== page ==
Marketing of local plant-based alternatives

23 June 2020 - Published by Hein Braaksma
The current consumption patterns regarding meat and dairy harm the environment and do not contribute to a healthy lifestyle. Reducing meat and dairy consumption can help to mitigate issues such as biodiversity loss, CO2 emissions, disruption of the nitrogen cycle and risks for cardiovascular diseases. The question is whether there are feasible, profitable and likable alternatives for consumer’s meat and dairy demand. Previous research has found that even if plant-based alternatives exist, consumers are often reluctant to switch to them. Therefore, developing promotion strategies for plant-based meat and dairy alternatives that appeal to consumers is both challenging and important.

Within the Faculty of Economics and Business at the University of Groningen (RUG), four projects were conducted by students under supervision of prof. J. van Doorn and K. van Ittersum to investigate how plant-based meat and dairy alternatives can best be promoted. Main question was which marketing messages would make more sustainable and healthy alternatives to meat and dairy, that have as an additional benefit that they are locally produced, accepted by the population of Groningen. As part of the projects, the students performed field studies and/or conducted surveys in order to investigate the most effective marketing strategies for these projects and the extent to which they affect the attitudes towards the product.

Three projects investigated how a more sustainable meatball consisting of 70% meat and 30% locally produced beans can be promoted. Strategies focusing on local or healthy claims (i.e., that the product is locally produced or good for your health) were more preferred than a label highlighting the sustainability of the product. Respondents evaluated the perceived quality and benefits for the environment and health significantly higher for the meatball with locally produced beans compared to the regular meatball. 65% of the participants indicated that they would intend to buy the meatballs with beans. Furthermore, a price between 2€ and 4€ was perceived as most appropriate for the meatball with beans.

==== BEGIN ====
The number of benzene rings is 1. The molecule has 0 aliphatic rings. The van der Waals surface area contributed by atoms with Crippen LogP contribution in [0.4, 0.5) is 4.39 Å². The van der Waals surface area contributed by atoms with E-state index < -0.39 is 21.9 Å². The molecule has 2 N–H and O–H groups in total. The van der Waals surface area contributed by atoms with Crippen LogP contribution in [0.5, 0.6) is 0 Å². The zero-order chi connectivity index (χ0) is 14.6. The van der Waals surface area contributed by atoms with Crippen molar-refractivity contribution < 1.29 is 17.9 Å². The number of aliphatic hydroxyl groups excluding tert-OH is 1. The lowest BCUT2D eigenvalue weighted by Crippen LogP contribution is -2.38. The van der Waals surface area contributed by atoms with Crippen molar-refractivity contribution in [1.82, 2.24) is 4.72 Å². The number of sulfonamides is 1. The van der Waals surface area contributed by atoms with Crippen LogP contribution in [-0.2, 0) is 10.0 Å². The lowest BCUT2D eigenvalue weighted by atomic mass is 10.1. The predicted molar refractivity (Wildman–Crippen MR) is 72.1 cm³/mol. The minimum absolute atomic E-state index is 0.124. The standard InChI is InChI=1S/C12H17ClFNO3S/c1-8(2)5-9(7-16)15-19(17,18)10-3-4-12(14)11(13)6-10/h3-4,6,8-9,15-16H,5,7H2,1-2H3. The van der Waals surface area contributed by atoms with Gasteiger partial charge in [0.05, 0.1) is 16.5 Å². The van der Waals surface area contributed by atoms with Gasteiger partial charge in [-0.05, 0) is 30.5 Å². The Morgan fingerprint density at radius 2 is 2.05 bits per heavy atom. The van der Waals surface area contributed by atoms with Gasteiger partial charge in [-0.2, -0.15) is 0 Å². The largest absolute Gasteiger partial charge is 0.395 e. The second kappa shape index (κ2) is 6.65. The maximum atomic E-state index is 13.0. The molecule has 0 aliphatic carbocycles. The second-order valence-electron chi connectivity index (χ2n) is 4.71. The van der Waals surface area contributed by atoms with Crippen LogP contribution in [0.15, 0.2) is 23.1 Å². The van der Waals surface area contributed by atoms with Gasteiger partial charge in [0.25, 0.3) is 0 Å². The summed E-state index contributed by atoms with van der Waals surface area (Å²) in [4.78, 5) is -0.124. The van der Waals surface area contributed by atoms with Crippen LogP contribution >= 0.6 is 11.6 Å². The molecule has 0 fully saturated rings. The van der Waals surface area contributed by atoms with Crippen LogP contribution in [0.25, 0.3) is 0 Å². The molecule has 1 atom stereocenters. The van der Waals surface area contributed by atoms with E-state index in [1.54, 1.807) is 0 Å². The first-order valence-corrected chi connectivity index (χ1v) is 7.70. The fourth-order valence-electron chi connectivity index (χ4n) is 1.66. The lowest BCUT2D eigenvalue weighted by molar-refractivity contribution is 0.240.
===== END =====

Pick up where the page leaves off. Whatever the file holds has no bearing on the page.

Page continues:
A fourth project developed a campaign to motivate people to reduce dairy consumption by introducing a “Milkless Monday” – asking people to choose milk alternatives for once a week. As such, people may become more aware of milk alternatives and may consider reducing their dairy consumption in general. Besides, general consumption patterns and attitudes were gathered concerning people’s milk consumption. Focusing on environmental arguments regarding substituting cow’s milk with plant-based alternatives was found to be more effective than highlighting health benefits. Interestingly, many people indicated that they drink cow’s milk out of habit and due to the price of milk. 

Summing up, the findings lead to the conclusion that in general, more sustainable and healthy alternatives to meat and dairy are evaluated positively. This indicates that bringing products such as the meatball with local beans to the market may be lucrative and desirable. Focusing the marketing promotion on sustainable and health claims on the package seem most effective. Breaking the habit of cow’s milk consumption by campaigns such as a “Milkless Monday” may be an effective measure to accustom people with dairy alternatives in general, yet breaking the habit of dairy consumption is also challenging.